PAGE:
Twitch invasion

At various points during reading this you’ll probably think that I’m a massive nerd.  That’s fine, I accepted it long ago.  I’m comfortable with it.  So with that out of the way….

I was watching a documentary about professional video gamers the other day.  It was interesting and bewildering in equal measure – a secret other realm in which people don’t finish games of Call of Duty with a 1 kill, 22 deaths score (I was tired, sitting at a funny angle to the TV and I think the batteries in my controller were dying).

During this documentary (which is still on iPlayer by the way), there was a fascinating section on the video game streaming service Twitch.  Now for those of you who aren’t familiar with Twitch, you need to start getting familiar with it.  Especially if you work in or around (cc Andy Townsend) digital media.

Check out these stats and you’ll see what I mean.

So whether you think streaming and watching people playing video games is weird or not is irrelevant.  It’s massive, and getting bigger.

And the big thing for me here is how it essentially cuts out the middle man.  The content creators become the broadcasters and the viewers completely and totally pick their own schedules.  It’s time-shifted viewing on steriods.

Just think of how this model could affect the landscape of all broadcast media in future, and of sport in particular.  Will the traditional broadcasters still hold all of the cards, still control the access to the viewer and will the rights deals of the future still look the same?  How will the balance of power shift?  And how will this differ down the “tiers” of sports properties – including sports, leagues and individual clubs (or even athletes)?

I don’t know.  Stop asking me.  All I do know is that anyone who isn’t at least thinking of this new future should be feeling, well, twitchy.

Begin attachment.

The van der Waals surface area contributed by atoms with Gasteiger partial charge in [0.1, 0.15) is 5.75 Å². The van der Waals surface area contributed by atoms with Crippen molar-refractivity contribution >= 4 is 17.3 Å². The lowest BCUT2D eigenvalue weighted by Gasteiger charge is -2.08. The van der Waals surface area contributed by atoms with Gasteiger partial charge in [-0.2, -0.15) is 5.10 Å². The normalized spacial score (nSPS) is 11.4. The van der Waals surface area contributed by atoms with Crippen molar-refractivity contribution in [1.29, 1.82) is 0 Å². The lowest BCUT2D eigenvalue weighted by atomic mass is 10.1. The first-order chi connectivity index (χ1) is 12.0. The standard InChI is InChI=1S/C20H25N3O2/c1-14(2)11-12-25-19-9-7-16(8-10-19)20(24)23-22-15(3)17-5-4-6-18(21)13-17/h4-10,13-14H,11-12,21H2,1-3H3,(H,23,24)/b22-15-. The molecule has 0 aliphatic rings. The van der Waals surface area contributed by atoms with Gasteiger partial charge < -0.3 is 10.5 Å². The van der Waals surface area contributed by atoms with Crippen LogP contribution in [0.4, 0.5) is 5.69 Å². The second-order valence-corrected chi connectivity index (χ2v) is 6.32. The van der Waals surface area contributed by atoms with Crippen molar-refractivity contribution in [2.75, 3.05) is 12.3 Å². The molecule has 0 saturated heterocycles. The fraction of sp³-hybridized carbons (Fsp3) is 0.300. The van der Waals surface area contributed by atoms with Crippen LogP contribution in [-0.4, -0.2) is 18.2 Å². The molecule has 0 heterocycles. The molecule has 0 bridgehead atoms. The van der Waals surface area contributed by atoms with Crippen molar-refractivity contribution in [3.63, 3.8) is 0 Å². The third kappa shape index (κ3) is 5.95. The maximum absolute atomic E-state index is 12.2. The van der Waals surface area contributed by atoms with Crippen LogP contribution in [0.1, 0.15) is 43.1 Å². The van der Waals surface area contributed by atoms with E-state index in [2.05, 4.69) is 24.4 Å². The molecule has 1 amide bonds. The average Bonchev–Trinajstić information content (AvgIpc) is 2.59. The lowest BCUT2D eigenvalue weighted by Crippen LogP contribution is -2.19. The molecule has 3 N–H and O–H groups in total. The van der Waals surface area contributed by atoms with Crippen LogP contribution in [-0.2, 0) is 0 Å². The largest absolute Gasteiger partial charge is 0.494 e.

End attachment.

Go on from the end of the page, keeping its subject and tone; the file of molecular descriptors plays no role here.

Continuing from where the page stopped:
Corp Blimey

Sport isn’t getting any less important.  I’ve talked about this before.

Soon, every bit of media people consume will be on their own time.  TV schedules will mean nothing and the importance of channels will diminish as your Sky Planner (or whatever) becomes your channel.

So the fact that sport means people all want to watch the same thing at the same time will provide something fairly unique for advertisers.  And its importance will grow and grow.

So the mega-bucks gazillionaire corporations are going to continue to be drawn to it.  To own it.  They start with one or two clubs as you see now with organisations like Fenway Sports Group owning the Red Sox and Liverpool.  Then they’ll pluck a basketball team here, and an American Football team there.

Or, like the owners of Man City, they’ll hoover up a few clubs of the same sport in different countries.

So where does this end up?  I think it will end with the entirety of global top level sport being owned and controlled by 25-50 companies, all owning dozens of clubs across multiple sports – sharing brand and resource of all kinds.

I think we’ll also see the first pan-sport superstar as soon as he can be crafted in some lab somewhere.  A bit like when Hulk Hogan tried boxing in Rocky 3.


Stop trying to make me speak to actual people

There is an ideological divide in B2b Marketing between those who let their information roam free and those who lock it in a cage, only to be released on submission of a dozen data fields.

It’s my contention that the second approach, the “you want it, you give me your email address” is completely contrary to how modern B2b buyers want to buy things.

Using myself a focus group of one:

– If I’m researching vendors for a product or service I want to buy I want to read, study and view as much stuff as I can before even speaking to another person.

– When I’ve done this, I’ll form opinions about a few of them and create a shortlist.

– When I’m pretty damn knowledgeable about the whole subject, I’ll then engage with my preferred couple of vendors.

So, I’ve basically done most of the navigation of your “funnel” myself.  I’ve started as a lead, moved myself into being a prospect, and qualified myself – all without you even knowing I’m interested in that service.

Now imagine you’re a vendor at the initial stage of that process and you want me to fill in a form (for someone to get back to me…eek) at the start.  It’s an immediate no.  I’ve already moved on.  I’m not ready to be sold to by you yet.  And I’m not losing any sleep over not reading your sales documentation – I’m busy forming an attachment to your competitor by hoovering up all of their materials, following them on social media and generally learning about them.